The main frame of the Griffin is comprised of special aluminum beams called V-Slot. V-Slot was developed by makers as a way to incorporate costly linear motion systems into the frame of a 3D printer or CNC machine, saving cost and reducing complexity. V-Slot is unique thanks to the shape of its profile, which has a V-shaped slot as opposed to traditional aluminum extrusion, which has a T-shaped slot. This V allows for self centering precision roller wheels to ride on the beam, providing an incredibly stable and high precision pathway for linear motion. As an experiment, I modeled and printed a copy of the 2020 (20mm*20mm) aluminum V-Slot extrusions necessary to build this printer. Six 225mm lengths of V-Slot make up the lower and upper frames of the delta printer, and three 500mm lengths make up the sides. The three 500mm beams need to be aluminum to serve as linear rails for the carriages to slide along (aluminum V-Slot is manufactured with extremely high precision to be used with roller wheels), but at $10 per meter it is a worthwhile and fun experiment to play with alternatives to the six 225mm beams. The results were even better than I expected! My printed beams were dimensionally accurate, strong and rigid, and a set of six is printable in under 8 hours! This is very exciting because one of the main goals of RepRap development is to increase the proportion of printed parts per build, and by replacing the aluminum beams with printed PLA copies I will need to purchase 50% less V-Slot to use in my build!!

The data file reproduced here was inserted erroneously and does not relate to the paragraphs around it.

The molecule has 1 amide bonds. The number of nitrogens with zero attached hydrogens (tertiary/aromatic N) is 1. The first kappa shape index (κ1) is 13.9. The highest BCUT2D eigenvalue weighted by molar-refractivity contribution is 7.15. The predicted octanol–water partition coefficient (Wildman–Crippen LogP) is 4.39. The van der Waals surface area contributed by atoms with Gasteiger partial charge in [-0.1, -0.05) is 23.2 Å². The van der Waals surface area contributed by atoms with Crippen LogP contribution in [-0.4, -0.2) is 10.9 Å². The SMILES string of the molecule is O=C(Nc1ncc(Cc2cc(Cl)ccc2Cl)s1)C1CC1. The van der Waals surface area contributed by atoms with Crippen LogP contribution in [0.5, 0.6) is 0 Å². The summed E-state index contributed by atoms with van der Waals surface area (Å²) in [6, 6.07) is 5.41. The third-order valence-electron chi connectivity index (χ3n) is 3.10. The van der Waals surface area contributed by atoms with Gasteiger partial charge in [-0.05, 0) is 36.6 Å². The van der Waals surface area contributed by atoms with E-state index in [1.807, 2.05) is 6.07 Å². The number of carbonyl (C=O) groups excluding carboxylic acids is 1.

Swapping PLA for V-Slot brings considerable weight savings as well at only 1.2 g/cm³ compared to aluminum at 2.7 g/cm³. Combined with the fact that the PLA beams are mostly hollow I expect a weight savings of nearly 60% in the frame section, which makes up a significant portion of the total mass. This is important because my goal for this printer is to prioritize portability and ease of handling, two areas where the massive F306 and steel plated Wanhao 4S fall short. This new, small form factor printer will be used by the Maker Hub for demos, marketing, and other events that might benefit from its presence.

3D printed Arduino-controlled robot arm

One of the most exciting things about the Maker Hub is the variety of tools and resources we have at our disposal. The diversity in our offering is one of the things that we hope will allow the Elon Hub to connect makers from all backgrounds by providing a space where they can not only put their knowledge to work, but also explore new and unfamiliar territories. In my opinion, the best way to do this is by offering workshops that promote fusion of the different technologies we have access to.

Arduino Uno

Arduino Uno
Photo Credit:

Arduino Arm

3D printed Arduino controlled arm